It is never too early to contact your licensed agent to meet with you to discuss your home purchase. Having a buyer meeting with your agent beforehand will allow you to review the steps of buying, answer any questions you may have as well as review the type of home you are looking for. Whatever your reasons for buying, finding the right home, in the perfect neighborhood, and at a cost that is within your budget, is no small task. There are many benefits you receive from working with an experienced agent.
To begin, you’ll first need to find out how much house you can afford. Your agent may provide you a referral list of reputable and knowledgeable lenders who can help you determine how much of a down payment you can afford, along with a monthly payment you qualify for.
Make a list of everything you want in a home. Is an owner suite important? How many bathrooms? What about closet space? Do you need a yard for the kids and pets to play in? How about a fireplace or a bay window? Do you prefer a rambler or multiple-story house? Are schools or access to transportation important? Separate your needs from wants and put them on a “must have” list. Prioritize the rest of the items into a second and third list in order of importance of your wants. We’ll then go over the list so that I’m very clear on what you want and need in your home.
Your agent should check with you regularly, even if you haven’t found a house that suits your needs yet. Keeping in contact with you allows them to establish a good rapport, and helps them to learn how to help you effectively. They should continue to be on the lookout for homes that suit your needs and share them with you promptly so you may see them in a timely fashion. This process should continue until the right property is found for you.
Before you start looking at homes, it’s a good idea to find a target price range that you are comfortable with.
A lender will want to make sure you can qualify for the down payment, plus a monthly mortgage payment made up of principal, interest, taxes and insurance (PITI). Interest rates and your personal finances will influence the amount of house you can afford.
Your agent should have reviewed this form with you before your home search so you are prepared for what to expect. Once you’ve found the home you want to buy, together we’ll complete a purchase and sale agreement.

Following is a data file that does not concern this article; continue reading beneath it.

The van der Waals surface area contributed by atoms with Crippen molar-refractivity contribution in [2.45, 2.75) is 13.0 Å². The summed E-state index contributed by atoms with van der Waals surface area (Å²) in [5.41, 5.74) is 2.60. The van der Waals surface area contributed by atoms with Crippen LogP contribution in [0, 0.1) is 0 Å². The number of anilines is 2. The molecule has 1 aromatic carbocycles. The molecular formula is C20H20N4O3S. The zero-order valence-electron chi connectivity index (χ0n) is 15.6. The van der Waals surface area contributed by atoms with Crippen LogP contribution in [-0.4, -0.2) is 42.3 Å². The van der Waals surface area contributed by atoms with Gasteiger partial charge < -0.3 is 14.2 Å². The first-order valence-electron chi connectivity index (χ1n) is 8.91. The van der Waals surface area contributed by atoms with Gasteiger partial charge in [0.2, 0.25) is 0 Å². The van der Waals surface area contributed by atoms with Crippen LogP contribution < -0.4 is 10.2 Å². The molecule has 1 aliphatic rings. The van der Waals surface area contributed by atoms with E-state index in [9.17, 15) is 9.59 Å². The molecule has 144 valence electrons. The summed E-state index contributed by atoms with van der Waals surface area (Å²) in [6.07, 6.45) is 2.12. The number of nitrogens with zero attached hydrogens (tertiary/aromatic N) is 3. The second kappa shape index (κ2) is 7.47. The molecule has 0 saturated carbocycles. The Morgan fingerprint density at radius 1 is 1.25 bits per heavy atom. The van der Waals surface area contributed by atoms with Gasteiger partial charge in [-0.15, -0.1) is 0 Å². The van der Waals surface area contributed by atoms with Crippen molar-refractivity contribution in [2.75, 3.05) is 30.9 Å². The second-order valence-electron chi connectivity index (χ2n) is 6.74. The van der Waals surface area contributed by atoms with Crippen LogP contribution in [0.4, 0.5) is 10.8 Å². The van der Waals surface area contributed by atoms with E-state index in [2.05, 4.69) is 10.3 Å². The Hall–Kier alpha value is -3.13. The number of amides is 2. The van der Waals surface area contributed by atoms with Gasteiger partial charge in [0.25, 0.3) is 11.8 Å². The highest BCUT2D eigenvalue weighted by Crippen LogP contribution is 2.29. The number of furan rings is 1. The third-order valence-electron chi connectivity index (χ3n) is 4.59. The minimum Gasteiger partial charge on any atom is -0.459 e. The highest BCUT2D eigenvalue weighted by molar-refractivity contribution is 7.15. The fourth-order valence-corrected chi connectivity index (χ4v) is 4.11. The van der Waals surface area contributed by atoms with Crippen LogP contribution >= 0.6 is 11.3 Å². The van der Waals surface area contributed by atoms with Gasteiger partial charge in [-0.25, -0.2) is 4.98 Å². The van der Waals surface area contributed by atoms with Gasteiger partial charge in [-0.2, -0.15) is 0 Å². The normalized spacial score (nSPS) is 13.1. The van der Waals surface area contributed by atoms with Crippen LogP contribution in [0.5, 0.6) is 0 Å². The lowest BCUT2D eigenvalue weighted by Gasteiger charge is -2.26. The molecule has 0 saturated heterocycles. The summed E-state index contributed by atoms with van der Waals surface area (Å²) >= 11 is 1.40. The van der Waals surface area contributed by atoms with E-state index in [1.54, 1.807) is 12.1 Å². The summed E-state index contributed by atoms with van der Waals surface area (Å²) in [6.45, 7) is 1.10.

This is the contract in which you and the seller outline the details of the property transfer. The purchase and sale agreement usually consists of the following pages:
When you’re under contract to purchase a home, your offer may be contingent on a professional inspection. Alternatively, you may have a pre-inspection completed on a home you’re looking to purchase prior to making your offer on that home. You’ll want to discuss with your agent the differences in an inspection contingency and pre-inspection to determine which will work best for you. Your agent also should be able to provide you a referral list of reputable local inspectors from which to choose.
The home inspector looks beyond the cosmetics to make sure that the home’s general systems operate properly. The standard home inspector will review the conditions of the home’s heating and cooling systems; interior plumbing and electrical systems; the roof, attic and visible insulation; walls, ceilings, floors, windows and doors; foundation, basement and visible structure. During the inspection, the inspector will also look for cracks in cement walls, water stains that indicate leakage and any indication of wood rot. Based on the inspectors finding they will provide a report on the condition of the home and needed repairs.
A home inspection also points out the positive aspects of a home, as well as the maintenance that will be necessary to keep it in good shape. Remember, no home is perfect. If problems are found, your agent should help you negotiate through the process.
During the negotiation stage of the transaction, a mutually agreed-upon date for closing is determined. “Closing” is when you and the seller sign all the paperwork and pay your share of the settlement fees, and the documents are recorded.
Settlement obligations vary widely due to specific contract language, local laws and customs.
Prior to closing, the closing agent (usually a title & escrow company) will complete a detailed settlement statement for both buyer and seller.
THE BUYER PAYS:
A point is equal to one percent of the loan principal. Some lenders charge points, in addition to interest and fees, at closing. Ask your lender to learn more about this and receive your estimated loan costs.
Title insurance may protect against loss from defects in the legal title, liens against the property or other adverse claims. The lender usually requires title insurance.